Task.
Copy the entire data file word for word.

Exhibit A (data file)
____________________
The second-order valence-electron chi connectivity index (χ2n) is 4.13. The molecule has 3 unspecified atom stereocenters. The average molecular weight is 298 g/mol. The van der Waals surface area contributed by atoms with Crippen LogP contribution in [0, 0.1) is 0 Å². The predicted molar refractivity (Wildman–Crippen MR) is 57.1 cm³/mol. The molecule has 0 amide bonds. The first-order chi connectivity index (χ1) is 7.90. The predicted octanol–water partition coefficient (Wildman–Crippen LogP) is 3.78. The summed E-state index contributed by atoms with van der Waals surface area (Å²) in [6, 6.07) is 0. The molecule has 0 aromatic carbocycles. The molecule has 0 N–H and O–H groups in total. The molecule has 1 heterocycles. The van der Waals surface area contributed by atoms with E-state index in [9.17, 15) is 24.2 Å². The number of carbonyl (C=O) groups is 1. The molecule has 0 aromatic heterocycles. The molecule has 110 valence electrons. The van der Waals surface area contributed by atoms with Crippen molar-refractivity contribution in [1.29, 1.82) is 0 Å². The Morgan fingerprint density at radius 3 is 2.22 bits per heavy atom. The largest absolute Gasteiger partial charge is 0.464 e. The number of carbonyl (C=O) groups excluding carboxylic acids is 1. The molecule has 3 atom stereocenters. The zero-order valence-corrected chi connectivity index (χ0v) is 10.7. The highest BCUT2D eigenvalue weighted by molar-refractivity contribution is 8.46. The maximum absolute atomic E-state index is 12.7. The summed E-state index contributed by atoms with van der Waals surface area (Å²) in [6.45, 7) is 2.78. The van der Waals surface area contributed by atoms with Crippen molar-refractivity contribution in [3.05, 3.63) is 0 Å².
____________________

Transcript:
The second-order valence-electron chi connectivity index (χ2n) is 4.13. The molecule has 3 unspecified atom stereocenters. The average molecular weight is 298 g/mol. The van der Waals surface area contributed by atoms with Crippen LogP contribution in [0, 0.1) is 0 Å². The predicted molar refractivity (Wildman–Crippen MR) is 57.1 cm³/mol. The molecule has 0 amide bonds. The first-order chi connectivity index (χ1) is 7.90. The predicted octanol–water partition coefficient (Wildman–Crippen LogP) is 3.78. The summed E-state index contributed by atoms with van der Waals surface area (Å²) in [6, 6.07) is 0. The molecule has 0 aromatic carbocycles. The molecule has 0 N–H and O–H groups in total. The molecule has 1 heterocycles. The van der Waals surface area contributed by atoms with E-state index in [9.17, 15) is 24.2 Å². The number of carbonyl (C=O) groups is 1. The molecule has 0 aromatic heterocycles. The molecule has 110 valence electrons. The van der Waals surface area contributed by atoms with Crippen molar-refractivity contribution in [1.29, 1.82) is 0 Å². The Morgan fingerprint density at radius 3 is 2.22 bits per heavy atom. The largest absolute Gasteiger partial charge is 0.464 e. The number of carbonyl (C=O) groups excluding carboxylic acids is 1. The molecule has 3 atom stereocenters. The zero-order valence-corrected chi connectivity index (χ0v) is 10.7. The highest BCUT2D eigenvalue weighted by molar-refractivity contribution is 8.46. The maximum absolute atomic E-state index is 12.7. The summed E-state index contributed by atoms with van der Waals surface area (Å²) in [6.45, 7) is 2.78. The van der Waals surface area contributed by atoms with Crippen molar-refractivity contribution in [3.05, 3.63) is 0 Å².